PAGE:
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those opposite to many of the Western Isles of Scotlavd.-May not these contain similar minerals ?

“ The rivers of Germany are both large and numerous. The Danube stands first upon the list, which, after rising in Swabia, passes by Ulm, Ingolstadt, Ratisbon, Passau, Vienna, Presburg, Buda, in the Austrian dominions; and Petervaradin, Belgrade, and Widin, in Turkey; after a passage of 1,300 miles, it falls into the Black Sea, near Ismael. The Danube, in some places, is 760 yards in breadth.

66 The Inn rises in Swizzerland, passes by Inspruck, and joins the Danube at Passau.

“ The Oder rising in the monntains of Moravia, and passing by Breslaw, Glogau, and Francfurth on the Oder, disembogues itself into the Baltic below Stettin.

“ The Elbe rising in the Sudetic Mountains of Silesia, raps by Prague, Dresden, Wittenburg, Magdeburg, and Hamburg, and, after a course of more than 500 miles, enters the sea near Cuxhaven.

“ The Weser, formed by the junction of the Wurra and Fulda near Munden, runs into the sea at Bremen, 270 miles from its source.

“ The river Ems flows by Munster and Embden.

“ The Rhine rises in Switzerland, flows through Lake Constance, tuns by Basie, wlience it forms the boundary between France and Germany; then running by Strasburg, Spire, Manheim, Mentz, Cublentz, Cologne, and Nimeguen, it enters the United Provinces, and divides itself into four different branches; the only one of which that retains the name of Rhine falls into the German Ocean at Leyden. The course of the Rhine may be computed at 600 miles. The principal rivers which contribute their waters to the Rhine are the Neckar and Mayne from the east, and the Mozelle from the west."

" And now, Edward, as this town of Sivrach presents nothing very interesting, to engage our attention, let us before we proceed any further on our travels, take a survey of the extensive country denominated Germany; and first of all, let us speak of its surface and climate.

“ Though Germany is in general a level country, and lias many plains of great extent, yet in every circle are single mountains or small ranges of bills. Of mountains the principal are Erzgeberg, between Upper Saxony and Bohemia ; the Hartz, in Lower Saxony ; Hessia, in the Upper Rhine; Vogesian, between the Rhine and Moselle ; the. Carpathian Mountains, between Moravia and Hungary; Giant Mountains, in Silesia ; Fichtelberg, in Franconia. The Alpine chain pervades and confines the south of Swabia, Bavaria, and Austria : the most elevated part of Germany is along the parallel of 49o.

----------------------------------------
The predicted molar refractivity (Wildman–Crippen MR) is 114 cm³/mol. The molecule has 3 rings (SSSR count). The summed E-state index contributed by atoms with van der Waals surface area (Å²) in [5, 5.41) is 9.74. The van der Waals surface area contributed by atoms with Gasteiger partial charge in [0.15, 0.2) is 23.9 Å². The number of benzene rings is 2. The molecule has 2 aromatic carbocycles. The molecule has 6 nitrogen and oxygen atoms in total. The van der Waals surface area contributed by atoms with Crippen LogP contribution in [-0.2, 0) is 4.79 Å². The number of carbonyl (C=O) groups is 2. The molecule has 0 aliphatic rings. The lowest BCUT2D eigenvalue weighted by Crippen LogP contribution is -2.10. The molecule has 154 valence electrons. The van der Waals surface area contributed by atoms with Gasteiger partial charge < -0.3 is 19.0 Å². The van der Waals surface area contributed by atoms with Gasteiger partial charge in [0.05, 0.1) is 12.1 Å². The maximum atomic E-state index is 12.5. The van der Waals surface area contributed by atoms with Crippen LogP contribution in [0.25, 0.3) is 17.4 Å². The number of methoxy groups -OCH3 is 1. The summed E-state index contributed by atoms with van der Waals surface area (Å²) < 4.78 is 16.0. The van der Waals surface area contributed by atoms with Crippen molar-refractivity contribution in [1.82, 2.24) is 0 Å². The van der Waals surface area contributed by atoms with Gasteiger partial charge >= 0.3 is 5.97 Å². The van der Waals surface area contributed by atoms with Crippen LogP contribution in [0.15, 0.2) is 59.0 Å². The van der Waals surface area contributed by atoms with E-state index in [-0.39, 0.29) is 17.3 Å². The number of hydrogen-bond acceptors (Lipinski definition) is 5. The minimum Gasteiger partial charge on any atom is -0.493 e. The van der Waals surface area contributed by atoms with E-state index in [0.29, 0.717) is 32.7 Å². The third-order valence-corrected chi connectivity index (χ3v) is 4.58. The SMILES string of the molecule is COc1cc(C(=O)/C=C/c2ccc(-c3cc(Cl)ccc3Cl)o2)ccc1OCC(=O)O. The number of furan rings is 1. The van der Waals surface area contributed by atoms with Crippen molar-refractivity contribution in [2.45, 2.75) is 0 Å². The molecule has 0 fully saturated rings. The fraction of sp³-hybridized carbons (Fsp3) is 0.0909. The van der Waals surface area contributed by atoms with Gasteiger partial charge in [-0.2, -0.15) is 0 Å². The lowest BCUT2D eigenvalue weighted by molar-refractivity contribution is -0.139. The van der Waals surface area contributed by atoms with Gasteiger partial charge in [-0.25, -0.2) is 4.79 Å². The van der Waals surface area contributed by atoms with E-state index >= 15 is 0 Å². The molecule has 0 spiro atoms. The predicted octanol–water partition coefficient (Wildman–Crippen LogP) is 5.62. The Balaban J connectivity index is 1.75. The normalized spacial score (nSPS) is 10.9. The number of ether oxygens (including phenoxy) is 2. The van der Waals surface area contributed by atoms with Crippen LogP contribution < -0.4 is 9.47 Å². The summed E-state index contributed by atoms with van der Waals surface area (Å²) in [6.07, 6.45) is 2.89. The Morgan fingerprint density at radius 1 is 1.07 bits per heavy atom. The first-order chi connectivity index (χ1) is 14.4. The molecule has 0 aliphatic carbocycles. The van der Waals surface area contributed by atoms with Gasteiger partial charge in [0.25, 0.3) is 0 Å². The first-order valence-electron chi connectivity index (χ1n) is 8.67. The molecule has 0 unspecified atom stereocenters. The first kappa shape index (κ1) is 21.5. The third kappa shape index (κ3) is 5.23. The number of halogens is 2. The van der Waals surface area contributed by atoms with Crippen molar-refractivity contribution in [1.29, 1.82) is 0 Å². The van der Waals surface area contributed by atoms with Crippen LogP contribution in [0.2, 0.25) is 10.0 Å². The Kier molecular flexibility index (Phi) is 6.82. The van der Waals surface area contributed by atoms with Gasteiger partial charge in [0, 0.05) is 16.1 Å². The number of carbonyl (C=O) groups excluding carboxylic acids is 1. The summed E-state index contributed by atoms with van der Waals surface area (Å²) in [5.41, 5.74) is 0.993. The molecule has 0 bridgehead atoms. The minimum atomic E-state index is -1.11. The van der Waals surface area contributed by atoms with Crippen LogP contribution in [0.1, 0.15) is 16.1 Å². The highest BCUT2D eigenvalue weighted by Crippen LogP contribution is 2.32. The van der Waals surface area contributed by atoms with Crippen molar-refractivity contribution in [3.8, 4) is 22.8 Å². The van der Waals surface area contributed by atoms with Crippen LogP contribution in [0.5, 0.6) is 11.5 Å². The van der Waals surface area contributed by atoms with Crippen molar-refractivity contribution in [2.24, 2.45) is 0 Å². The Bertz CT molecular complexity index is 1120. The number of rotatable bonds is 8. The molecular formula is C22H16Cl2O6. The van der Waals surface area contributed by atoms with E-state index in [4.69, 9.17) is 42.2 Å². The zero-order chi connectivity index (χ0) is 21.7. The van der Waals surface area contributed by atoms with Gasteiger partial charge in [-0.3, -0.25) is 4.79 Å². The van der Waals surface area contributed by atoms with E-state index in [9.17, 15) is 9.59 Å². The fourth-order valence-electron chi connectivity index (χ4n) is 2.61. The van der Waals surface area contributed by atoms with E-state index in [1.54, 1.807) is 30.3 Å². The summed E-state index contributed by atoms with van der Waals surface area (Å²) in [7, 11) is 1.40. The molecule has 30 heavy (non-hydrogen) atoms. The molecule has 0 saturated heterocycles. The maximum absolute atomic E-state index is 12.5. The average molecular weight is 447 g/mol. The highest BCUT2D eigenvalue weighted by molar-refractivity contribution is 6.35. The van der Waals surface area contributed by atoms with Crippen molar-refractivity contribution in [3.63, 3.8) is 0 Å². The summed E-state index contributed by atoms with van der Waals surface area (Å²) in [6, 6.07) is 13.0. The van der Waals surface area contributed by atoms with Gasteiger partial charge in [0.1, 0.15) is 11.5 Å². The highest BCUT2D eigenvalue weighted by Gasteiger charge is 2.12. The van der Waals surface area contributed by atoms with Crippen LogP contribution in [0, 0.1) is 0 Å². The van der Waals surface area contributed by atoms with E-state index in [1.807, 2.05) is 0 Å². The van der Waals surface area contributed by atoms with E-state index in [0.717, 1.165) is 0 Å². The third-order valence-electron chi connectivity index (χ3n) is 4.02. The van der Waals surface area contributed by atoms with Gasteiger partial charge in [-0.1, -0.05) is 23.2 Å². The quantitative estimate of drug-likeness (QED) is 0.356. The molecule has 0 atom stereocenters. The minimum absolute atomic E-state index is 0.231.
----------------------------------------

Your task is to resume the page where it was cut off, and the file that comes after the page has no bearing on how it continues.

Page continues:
“ The chief lakes are Constance, south of Swabia ; Chiemsee, south of Bavaria ; and Ozernick, south east of Austria, The southern part of Germany is mountainous, woody, and almost throughout fruitful and well cultivated; the northern part is more level; towards the sea many parts are very low, it has also large barren wastes interspersed with forests, and yet many very fertile districts. The air is temperate and

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in general healthy. As for its zoology, to the domestic and wild animals of England and Holland, we may add the uron or bison, the bear, wolf, lynx, an:1 chanjoise. The surface yields exeellent grain and vegetables, also hops, flax, hemp, tobacco, saffron, madder, olive oil, and timber.

Upper Saxony is particularly rich in mineral productions ; besides silver, copper, tin, lead, manganese, cobalt, bismuth, wolfran, which are chiefly met with in the gneis rock, we may add granite, basalt, trapp, jet, hornblend, limestone, pitchstone, marble, coal, with micaceous and siliceous schistus; serpentine, jasper, agates, porcelain-clay, fullers' earth, and the celebrated topaz rock, which is said to be unique in its kind. The valley of Plauden, in the neighbourhood of Dresden, abounds with petrefactions. In the south west of Lower Saxony, are boracite and staurolite. In Swabia are excellent marble, silver, and copper. The sonth of Bavaria is rich in salt springs, and Austria in Mercury; the alpine minerals are gold, silver, copper, lead, granite, with argillaceous substances, and accidentally, large pieces of grass green quartz, studded with red transparent garnets. The mines of Idra, in the south east of Austria, are said to yield more than 300,000 pounds avoirdupoise of mercury annually; the common oar is cinnabar, but sometimes pure quicksilver runs through the crevices. The prins cipal of the above mines are situated in porphyry and sienite."

SECTION VII.

THE MINES OF IDRIA,

“ The quicksilver mines at Idria, a town of Carniola, were discovered in the year 1499, by accident, in the following manner. A peasant having filled a cask with water from a spring in the immediate neighbourhood, and left it there, it was so heavy the next day, he could scarcely remove it ; upon inspecting the cause of this extraordinary weight, he discovered a quantity of this valuable mineral, which had settled at the bottom of it. I have been in this mine, and although the entrance is now considerably improved, yet when I visited it, it was indeed so frightfully gloomy, as almost to deter me from entering. Imagine to yourself a gloomy looking aperture of about five yards broad, at the entrance of which was a basket; in this I placed myself, and was let down more than 100 fathoms. The mine widened as I descended, and I was glad to find myself once more on terra firma, if I may use the expression, in a mine of quick,

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silver. I must confess, that I never before experienced such a combination of feelings. The ground which appeared hollow, echoed back my steps with a thundering sound. The light produced by a few solitary lamps suspended here and there (to enable the wretched inhabitants to move from one part of these awful and gloomy regions to another) was so feeble, that I could scarcely discern my guide, and as I passed through this scene of horrors, (for such it literally was) I shuddered on recalling to my imagination, the fate of an Austrian nobleman, and the lady to whom he was married, as related by a Mr. Everard.